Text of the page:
I recently tried to run qemu, and it failed with SIGABRT and dmesg
map stack 0x86277000-0x86378000 of map 0xd5343afc failed: bad protection
map stack for pid 43079 failed
I initially think about missing MAP_STACK. And effectively, the flag is
missing on the port (function qemu_alloc_stack() in util/oslib-posix.c).
But in fact, it seems it isn't underline problem of my failure: even
with MAP_STACK, the program is still aborted at the same place.
The real problem is qemu implements a stackguard protection
> Sebastien Marie wrote:
> > Assuming the check on protection is a bit too restrictive, and it is
> > fine to have some chunks with PROT_NONE, I think we want something like:
> are readonly stacks meaningful? if so, we should fix that too now instead of
Other systems lack allocators that opportunistically place guard pages
off the edge of mmap/malloc allocations.
That as led some programs to install their own guard-page to catch
small-range stack overflows (useless for large-range reach, as the
public learned a couple months ago).
The full range gets passed to sigaltstack, which freaks out due to a
recently added check included in the MAP_STACK work. That check isn't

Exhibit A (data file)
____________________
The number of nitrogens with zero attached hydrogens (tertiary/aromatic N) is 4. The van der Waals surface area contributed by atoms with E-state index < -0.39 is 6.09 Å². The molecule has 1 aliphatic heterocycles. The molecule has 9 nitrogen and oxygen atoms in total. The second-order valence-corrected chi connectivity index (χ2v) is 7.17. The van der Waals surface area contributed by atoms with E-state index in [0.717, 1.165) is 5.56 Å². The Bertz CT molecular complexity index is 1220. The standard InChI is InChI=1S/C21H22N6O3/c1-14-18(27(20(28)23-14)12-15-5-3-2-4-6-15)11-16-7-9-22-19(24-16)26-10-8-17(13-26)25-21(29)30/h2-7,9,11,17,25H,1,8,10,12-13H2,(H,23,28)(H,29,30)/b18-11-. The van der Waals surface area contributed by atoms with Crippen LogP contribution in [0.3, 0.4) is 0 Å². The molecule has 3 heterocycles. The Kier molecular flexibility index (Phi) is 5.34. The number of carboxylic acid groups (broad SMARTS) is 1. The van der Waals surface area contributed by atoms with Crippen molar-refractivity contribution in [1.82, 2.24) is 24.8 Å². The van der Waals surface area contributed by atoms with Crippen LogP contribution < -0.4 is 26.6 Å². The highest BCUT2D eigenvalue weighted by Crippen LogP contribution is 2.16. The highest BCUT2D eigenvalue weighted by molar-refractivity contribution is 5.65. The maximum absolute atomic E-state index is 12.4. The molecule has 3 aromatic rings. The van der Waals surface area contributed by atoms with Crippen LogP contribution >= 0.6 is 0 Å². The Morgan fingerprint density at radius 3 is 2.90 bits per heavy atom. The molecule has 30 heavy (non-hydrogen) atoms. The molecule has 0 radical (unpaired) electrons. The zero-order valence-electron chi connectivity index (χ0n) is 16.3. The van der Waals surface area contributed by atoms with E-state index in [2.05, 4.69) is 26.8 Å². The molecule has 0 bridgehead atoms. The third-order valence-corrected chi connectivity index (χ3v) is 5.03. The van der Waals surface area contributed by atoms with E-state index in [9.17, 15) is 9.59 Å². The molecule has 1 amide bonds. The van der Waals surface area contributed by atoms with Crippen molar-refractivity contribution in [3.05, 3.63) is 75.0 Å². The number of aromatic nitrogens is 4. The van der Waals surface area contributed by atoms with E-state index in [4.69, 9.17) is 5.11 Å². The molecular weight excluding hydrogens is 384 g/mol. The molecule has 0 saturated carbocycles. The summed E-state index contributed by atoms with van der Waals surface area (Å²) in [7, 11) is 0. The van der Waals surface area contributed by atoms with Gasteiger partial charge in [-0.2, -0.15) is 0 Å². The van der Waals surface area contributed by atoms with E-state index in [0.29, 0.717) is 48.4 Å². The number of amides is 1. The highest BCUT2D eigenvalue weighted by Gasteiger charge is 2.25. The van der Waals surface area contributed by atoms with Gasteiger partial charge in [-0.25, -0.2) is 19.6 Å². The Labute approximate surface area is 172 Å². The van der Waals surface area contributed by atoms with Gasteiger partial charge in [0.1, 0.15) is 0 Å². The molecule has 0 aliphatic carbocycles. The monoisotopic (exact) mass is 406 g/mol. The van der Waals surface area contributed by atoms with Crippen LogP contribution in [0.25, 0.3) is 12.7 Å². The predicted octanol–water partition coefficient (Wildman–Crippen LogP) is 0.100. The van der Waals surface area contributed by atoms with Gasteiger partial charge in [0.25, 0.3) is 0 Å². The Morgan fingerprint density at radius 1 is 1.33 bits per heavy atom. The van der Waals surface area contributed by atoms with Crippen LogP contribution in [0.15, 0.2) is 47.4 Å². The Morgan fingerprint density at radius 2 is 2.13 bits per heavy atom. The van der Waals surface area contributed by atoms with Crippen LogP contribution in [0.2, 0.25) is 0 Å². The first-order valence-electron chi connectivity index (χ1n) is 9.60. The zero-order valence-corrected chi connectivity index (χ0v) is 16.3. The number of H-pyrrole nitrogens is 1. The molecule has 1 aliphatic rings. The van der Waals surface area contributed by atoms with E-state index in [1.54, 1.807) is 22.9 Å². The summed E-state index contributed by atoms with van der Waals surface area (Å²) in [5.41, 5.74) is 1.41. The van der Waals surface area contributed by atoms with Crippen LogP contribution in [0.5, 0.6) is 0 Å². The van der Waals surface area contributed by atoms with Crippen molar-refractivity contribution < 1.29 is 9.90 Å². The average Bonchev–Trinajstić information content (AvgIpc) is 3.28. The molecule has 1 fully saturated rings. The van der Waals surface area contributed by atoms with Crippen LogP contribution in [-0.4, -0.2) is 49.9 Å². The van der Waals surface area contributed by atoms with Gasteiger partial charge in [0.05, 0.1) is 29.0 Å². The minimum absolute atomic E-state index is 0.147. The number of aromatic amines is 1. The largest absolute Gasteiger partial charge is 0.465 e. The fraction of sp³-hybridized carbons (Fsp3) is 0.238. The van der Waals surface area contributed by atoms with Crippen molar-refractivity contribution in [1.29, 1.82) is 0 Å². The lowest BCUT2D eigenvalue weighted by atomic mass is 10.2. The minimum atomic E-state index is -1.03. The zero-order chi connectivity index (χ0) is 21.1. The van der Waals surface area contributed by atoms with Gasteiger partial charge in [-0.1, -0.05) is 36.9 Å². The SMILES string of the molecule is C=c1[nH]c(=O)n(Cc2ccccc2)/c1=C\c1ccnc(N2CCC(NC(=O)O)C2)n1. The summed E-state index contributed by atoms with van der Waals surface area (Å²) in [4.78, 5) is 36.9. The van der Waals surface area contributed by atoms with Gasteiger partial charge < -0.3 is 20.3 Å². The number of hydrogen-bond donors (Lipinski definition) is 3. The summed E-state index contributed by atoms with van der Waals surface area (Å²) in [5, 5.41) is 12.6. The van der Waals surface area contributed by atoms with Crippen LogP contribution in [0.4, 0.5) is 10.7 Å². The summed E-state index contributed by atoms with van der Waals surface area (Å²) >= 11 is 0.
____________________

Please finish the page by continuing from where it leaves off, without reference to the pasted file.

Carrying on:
needed since prot checks still get evaluated seperately by uvm_fault
and sigaltstack should always succeed.
So stefan is deleting the check.
What occurs without this check? The sigaltstack MAP_STACK-overtake will
override the in-region guard-page, turning it into PROT_READ|PROT_WRITE
w/ MAP_STACK. I have a seperate discussion with stefan about how to
avoid PROT_* mangling that one page inside uvm_map_remap_as_stack(),
basically if the overflow-end of stack is properly aligned, ignore 1
full page in case it is a guard. Don't make it MAP_STACK, and don't
change it's permissions.
MAP_STACK can therefore act as an opportunistic overflow detector, and
an applications own PROT_NONE guard can act so otherwise.